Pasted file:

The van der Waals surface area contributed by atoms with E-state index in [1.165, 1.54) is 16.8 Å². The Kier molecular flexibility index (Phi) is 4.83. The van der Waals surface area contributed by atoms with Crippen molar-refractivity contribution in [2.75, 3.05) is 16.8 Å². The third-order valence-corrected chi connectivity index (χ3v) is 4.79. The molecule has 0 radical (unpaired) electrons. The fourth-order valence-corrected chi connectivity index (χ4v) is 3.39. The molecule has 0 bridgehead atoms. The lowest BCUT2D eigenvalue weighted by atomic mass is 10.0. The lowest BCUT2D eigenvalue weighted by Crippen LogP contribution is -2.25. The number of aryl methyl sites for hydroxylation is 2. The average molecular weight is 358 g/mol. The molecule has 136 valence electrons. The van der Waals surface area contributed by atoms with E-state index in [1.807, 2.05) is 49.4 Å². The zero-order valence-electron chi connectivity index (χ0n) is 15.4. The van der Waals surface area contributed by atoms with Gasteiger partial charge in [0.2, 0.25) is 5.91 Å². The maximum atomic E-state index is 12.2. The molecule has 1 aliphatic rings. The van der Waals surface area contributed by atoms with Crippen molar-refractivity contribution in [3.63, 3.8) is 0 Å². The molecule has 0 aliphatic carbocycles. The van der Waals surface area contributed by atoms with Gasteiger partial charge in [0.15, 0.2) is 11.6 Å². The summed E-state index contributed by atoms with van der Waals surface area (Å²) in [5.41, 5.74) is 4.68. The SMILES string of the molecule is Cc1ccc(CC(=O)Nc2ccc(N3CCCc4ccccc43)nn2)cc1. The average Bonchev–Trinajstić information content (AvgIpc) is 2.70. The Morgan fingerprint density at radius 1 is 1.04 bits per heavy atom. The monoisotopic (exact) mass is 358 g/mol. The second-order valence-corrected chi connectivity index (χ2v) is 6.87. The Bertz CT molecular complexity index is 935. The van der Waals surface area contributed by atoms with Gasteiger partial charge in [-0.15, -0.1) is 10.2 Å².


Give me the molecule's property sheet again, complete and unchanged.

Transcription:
The van der Waals surface area contributed by atoms with E-state index in [1.165, 1.54) is 16.8 Å². The Kier molecular flexibility index (Phi) is 4.83. The van der Waals surface area contributed by atoms with Crippen molar-refractivity contribution in [2.75, 3.05) is 16.8 Å². The third-order valence-corrected chi connectivity index (χ3v) is 4.79. The molecule has 0 radical (unpaired) electrons. The fourth-order valence-corrected chi connectivity index (χ4v) is 3.39. The molecule has 0 bridgehead atoms. The lowest BCUT2D eigenvalue weighted by atomic mass is 10.0. The lowest BCUT2D eigenvalue weighted by Crippen LogP contribution is -2.25. The number of aryl methyl sites for hydroxylation is 2. The average molecular weight is 358 g/mol. The molecule has 136 valence electrons. The van der Waals surface area contributed by atoms with E-state index in [1.807, 2.05) is 49.4 Å². The zero-order valence-electron chi connectivity index (χ0n) is 15.4. The van der Waals surface area contributed by atoms with Gasteiger partial charge in [0.2, 0.25) is 5.91 Å². The maximum atomic E-state index is 12.2. The molecule has 1 aliphatic rings. The van der Waals surface area contributed by atoms with Crippen molar-refractivity contribution in [3.63, 3.8) is 0 Å². The molecule has 0 aliphatic carbocycles. The van der Waals surface area contributed by atoms with Gasteiger partial charge in [0.15, 0.2) is 11.6 Å². The summed E-state index contributed by atoms with van der Waals surface area (Å²) in [5.41, 5.74) is 4.68. The SMILES string of the molecule is Cc1ccc(CC(=O)Nc2ccc(N3CCCc4ccccc43)nn2)cc1. The average Bonchev–Trinajstić information content (AvgIpc) is 2.70. The Morgan fingerprint density at radius 1 is 1.04 bits per heavy atom. The monoisotopic (exact) mass is 358 g/mol. The second-order valence-corrected chi connectivity index (χ2v) is 6.87. The Bertz CT molecular complexity index is 935. The van der Waals surface area contributed by atoms with Gasteiger partial charge in [-0.15, -0.1) is 10.2 Å².